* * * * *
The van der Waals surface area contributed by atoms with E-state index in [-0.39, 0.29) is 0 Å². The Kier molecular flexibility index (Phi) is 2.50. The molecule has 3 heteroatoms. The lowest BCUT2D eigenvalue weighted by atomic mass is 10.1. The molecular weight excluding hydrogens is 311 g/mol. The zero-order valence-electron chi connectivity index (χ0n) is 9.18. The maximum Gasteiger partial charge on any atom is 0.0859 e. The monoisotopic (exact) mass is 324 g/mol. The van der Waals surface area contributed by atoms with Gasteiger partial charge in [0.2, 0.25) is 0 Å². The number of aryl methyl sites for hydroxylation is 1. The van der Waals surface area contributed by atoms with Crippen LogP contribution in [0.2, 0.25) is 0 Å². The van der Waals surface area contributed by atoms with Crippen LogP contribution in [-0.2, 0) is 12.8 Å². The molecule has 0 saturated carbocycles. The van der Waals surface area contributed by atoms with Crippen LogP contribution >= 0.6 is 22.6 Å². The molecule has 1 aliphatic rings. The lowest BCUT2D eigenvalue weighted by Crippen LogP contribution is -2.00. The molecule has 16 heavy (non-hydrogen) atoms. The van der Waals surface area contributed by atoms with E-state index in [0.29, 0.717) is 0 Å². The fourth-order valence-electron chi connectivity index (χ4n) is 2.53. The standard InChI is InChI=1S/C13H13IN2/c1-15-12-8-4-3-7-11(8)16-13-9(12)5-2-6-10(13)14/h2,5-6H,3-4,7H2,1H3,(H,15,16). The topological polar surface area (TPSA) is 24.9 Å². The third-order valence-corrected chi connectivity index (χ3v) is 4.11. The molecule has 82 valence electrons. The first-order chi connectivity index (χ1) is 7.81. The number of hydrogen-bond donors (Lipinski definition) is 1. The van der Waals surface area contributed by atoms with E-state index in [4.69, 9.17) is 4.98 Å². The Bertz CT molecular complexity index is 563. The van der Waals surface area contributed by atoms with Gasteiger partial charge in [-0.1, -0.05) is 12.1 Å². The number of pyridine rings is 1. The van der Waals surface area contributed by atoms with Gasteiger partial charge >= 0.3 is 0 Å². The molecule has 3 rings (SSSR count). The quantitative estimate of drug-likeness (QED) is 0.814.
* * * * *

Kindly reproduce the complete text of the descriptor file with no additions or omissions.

The van der Waals surface area contributed by atoms with E-state index in [-0.39, 0.29) is 0 Å². The Kier molecular flexibility index (Phi) is 2.50. The molecule has 3 heteroatoms. The lowest BCUT2D eigenvalue weighted by atomic mass is 10.1. The molecular weight excluding hydrogens is 311 g/mol. The zero-order valence-electron chi connectivity index (χ0n) is 9.18. The maximum Gasteiger partial charge on any atom is 0.0859 e. The monoisotopic (exact) mass is 324 g/mol. The van der Waals surface area contributed by atoms with Gasteiger partial charge in [0.2, 0.25) is 0 Å². The number of aryl methyl sites for hydroxylation is 1. The van der Waals surface area contributed by atoms with Crippen LogP contribution in [0.2, 0.25) is 0 Å². The van der Waals surface area contributed by atoms with Crippen LogP contribution in [-0.2, 0) is 12.8 Å². The molecule has 0 saturated carbocycles. The van der Waals surface area contributed by atoms with Crippen LogP contribution >= 0.6 is 22.6 Å². The molecule has 1 aliphatic rings. The lowest BCUT2D eigenvalue weighted by Crippen LogP contribution is -2.00. The molecule has 16 heavy (non-hydrogen) atoms. The van der Waals surface area contributed by atoms with E-state index in [0.29, 0.717) is 0 Å². The fourth-order valence-electron chi connectivity index (χ4n) is 2.53. The standard InChI is InChI=1S/C13H13IN2/c1-15-12-8-4-3-7-11(8)16-13-9(12)5-2-6-10(13)14/h2,5-6H,3-4,7H2,1H3,(H,15,16). The topological polar surface area (TPSA) is 24.9 Å². The third-order valence-corrected chi connectivity index (χ3v) is 4.11. The molecule has 82 valence electrons. The first-order chi connectivity index (χ1) is 7.81. The number of hydrogen-bond donors (Lipinski definition) is 1. The van der Waals surface area contributed by atoms with E-state index in [4.69, 9.17) is 4.98 Å². The Bertz CT molecular complexity index is 563. The van der Waals surface area contributed by atoms with Gasteiger partial charge in [-0.1, -0.05) is 12.1 Å². The number of pyridine rings is 1. The van der Waals surface area contributed by atoms with Gasteiger partial charge >= 0.3 is 0 Å². The molecule has 3 rings (SSSR count). The quantitative estimate of drug-likeness (QED) is 0.814.